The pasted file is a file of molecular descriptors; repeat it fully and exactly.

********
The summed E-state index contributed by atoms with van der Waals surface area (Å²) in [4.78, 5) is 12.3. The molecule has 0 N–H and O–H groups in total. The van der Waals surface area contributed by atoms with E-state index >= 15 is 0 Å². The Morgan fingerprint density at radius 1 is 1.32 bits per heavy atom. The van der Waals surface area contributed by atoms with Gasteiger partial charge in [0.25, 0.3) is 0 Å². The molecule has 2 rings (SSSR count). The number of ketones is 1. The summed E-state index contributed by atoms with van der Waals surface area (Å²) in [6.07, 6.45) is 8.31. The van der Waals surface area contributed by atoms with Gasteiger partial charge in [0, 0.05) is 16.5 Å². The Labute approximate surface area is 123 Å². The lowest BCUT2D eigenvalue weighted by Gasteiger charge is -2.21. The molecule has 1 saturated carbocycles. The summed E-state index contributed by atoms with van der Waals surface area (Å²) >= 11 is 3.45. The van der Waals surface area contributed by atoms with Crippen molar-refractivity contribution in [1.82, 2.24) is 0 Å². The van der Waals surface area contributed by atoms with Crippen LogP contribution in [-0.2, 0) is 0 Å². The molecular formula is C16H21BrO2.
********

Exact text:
The summed E-state index contributed by atoms with van der Waals surface area (Å²) in [4.78, 5) is 12.3. The molecule has 0 N–H and O–H groups in total. The van der Waals surface area contributed by atoms with E-state index >= 15 is 0 Å². The Morgan fingerprint density at radius 1 is 1.32 bits per heavy atom. The van der Waals surface area contributed by atoms with Gasteiger partial charge in [0.25, 0.3) is 0 Å². The molecule has 2 rings (SSSR count). The number of ketones is 1. The summed E-state index contributed by atoms with van der Waals surface area (Å²) in [6.07, 6.45) is 8.31. The van der Waals surface area contributed by atoms with Gasteiger partial charge in [0, 0.05) is 16.5 Å². The Labute approximate surface area is 123 Å². The lowest BCUT2D eigenvalue weighted by Gasteiger charge is -2.21. The molecule has 1 saturated carbocycles. The summed E-state index contributed by atoms with van der Waals surface area (Å²) >= 11 is 3.45. The van der Waals surface area contributed by atoms with Crippen molar-refractivity contribution in [1.82, 2.24) is 0 Å². The van der Waals surface area contributed by atoms with Crippen LogP contribution in [-0.2, 0) is 0 Å². The molecular formula is C16H21BrO2.